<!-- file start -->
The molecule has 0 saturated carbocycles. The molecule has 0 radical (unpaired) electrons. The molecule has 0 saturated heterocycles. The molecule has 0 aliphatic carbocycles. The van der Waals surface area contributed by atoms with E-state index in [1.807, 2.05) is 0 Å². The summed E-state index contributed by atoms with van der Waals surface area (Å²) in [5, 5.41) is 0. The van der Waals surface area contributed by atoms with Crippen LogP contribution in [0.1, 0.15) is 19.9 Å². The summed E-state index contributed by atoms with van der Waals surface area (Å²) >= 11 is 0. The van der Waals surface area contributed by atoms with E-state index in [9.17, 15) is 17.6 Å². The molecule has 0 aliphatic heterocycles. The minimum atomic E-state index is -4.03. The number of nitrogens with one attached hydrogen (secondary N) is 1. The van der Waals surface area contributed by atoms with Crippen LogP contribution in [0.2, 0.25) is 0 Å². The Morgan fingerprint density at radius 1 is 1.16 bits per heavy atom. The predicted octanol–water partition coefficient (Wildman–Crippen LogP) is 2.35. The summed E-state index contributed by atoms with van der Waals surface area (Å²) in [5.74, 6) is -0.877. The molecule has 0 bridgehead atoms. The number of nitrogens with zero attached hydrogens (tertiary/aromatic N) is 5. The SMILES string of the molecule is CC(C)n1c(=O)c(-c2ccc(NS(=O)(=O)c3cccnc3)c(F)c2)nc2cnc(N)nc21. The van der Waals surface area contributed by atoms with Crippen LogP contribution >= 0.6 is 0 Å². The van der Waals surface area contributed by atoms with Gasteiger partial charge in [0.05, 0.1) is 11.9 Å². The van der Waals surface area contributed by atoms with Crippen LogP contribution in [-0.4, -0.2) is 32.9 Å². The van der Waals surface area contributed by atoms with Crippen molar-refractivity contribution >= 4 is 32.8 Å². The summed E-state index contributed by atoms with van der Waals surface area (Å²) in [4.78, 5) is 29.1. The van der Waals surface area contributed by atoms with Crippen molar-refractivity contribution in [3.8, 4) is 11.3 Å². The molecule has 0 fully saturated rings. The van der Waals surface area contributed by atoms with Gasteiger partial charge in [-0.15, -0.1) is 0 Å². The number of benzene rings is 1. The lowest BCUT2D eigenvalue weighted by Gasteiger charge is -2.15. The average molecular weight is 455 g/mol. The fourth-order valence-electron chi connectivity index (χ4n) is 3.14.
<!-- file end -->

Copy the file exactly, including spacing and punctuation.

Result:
The molecule has 0 saturated carbocycles. The molecule has 0 radical (unpaired) electrons. The molecule has 0 saturated heterocycles. The molecule has 0 aliphatic carbocycles. The van der Waals surface area contributed by atoms with E-state index in [1.807, 2.05) is 0 Å². The summed E-state index contributed by atoms with van der Waals surface area (Å²) in [5, 5.41) is 0. The van der Waals surface area contributed by atoms with Crippen LogP contribution in [0.1, 0.15) is 19.9 Å². The summed E-state index contributed by atoms with van der Waals surface area (Å²) >= 11 is 0. The van der Waals surface area contributed by atoms with E-state index in [9.17, 15) is 17.6 Å². The molecule has 0 aliphatic heterocycles. The minimum atomic E-state index is -4.03. The number of nitrogens with one attached hydrogen (secondary N) is 1. The van der Waals surface area contributed by atoms with Crippen LogP contribution in [0.2, 0.25) is 0 Å². The Morgan fingerprint density at radius 1 is 1.16 bits per heavy atom. The predicted octanol–water partition coefficient (Wildman–Crippen LogP) is 2.35. The summed E-state index contributed by atoms with van der Waals surface area (Å²) in [5.74, 6) is -0.877. The molecule has 0 bridgehead atoms. The number of nitrogens with zero attached hydrogens (tertiary/aromatic N) is 5. The SMILES string of the molecule is CC(C)n1c(=O)c(-c2ccc(NS(=O)(=O)c3cccnc3)c(F)c2)nc2cnc(N)nc21. The van der Waals surface area contributed by atoms with Crippen LogP contribution >= 0.6 is 0 Å². The van der Waals surface area contributed by atoms with Gasteiger partial charge in [0.05, 0.1) is 11.9 Å². The van der Waals surface area contributed by atoms with Crippen LogP contribution in [-0.4, -0.2) is 32.9 Å². The van der Waals surface area contributed by atoms with Crippen molar-refractivity contribution >= 4 is 32.8 Å². The summed E-state index contributed by atoms with van der Waals surface area (Å²) in [4.78, 5) is 29.1. The van der Waals surface area contributed by atoms with Crippen molar-refractivity contribution in [3.8, 4) is 11.3 Å². The molecule has 0 fully saturated rings. The van der Waals surface area contributed by atoms with Gasteiger partial charge in [-0.15, -0.1) is 0 Å². The number of benzene rings is 1. The lowest BCUT2D eigenvalue weighted by Gasteiger charge is -2.15. The average molecular weight is 455 g/mol. The fourth-order valence-electron chi connectivity index (χ4n) is 3.14.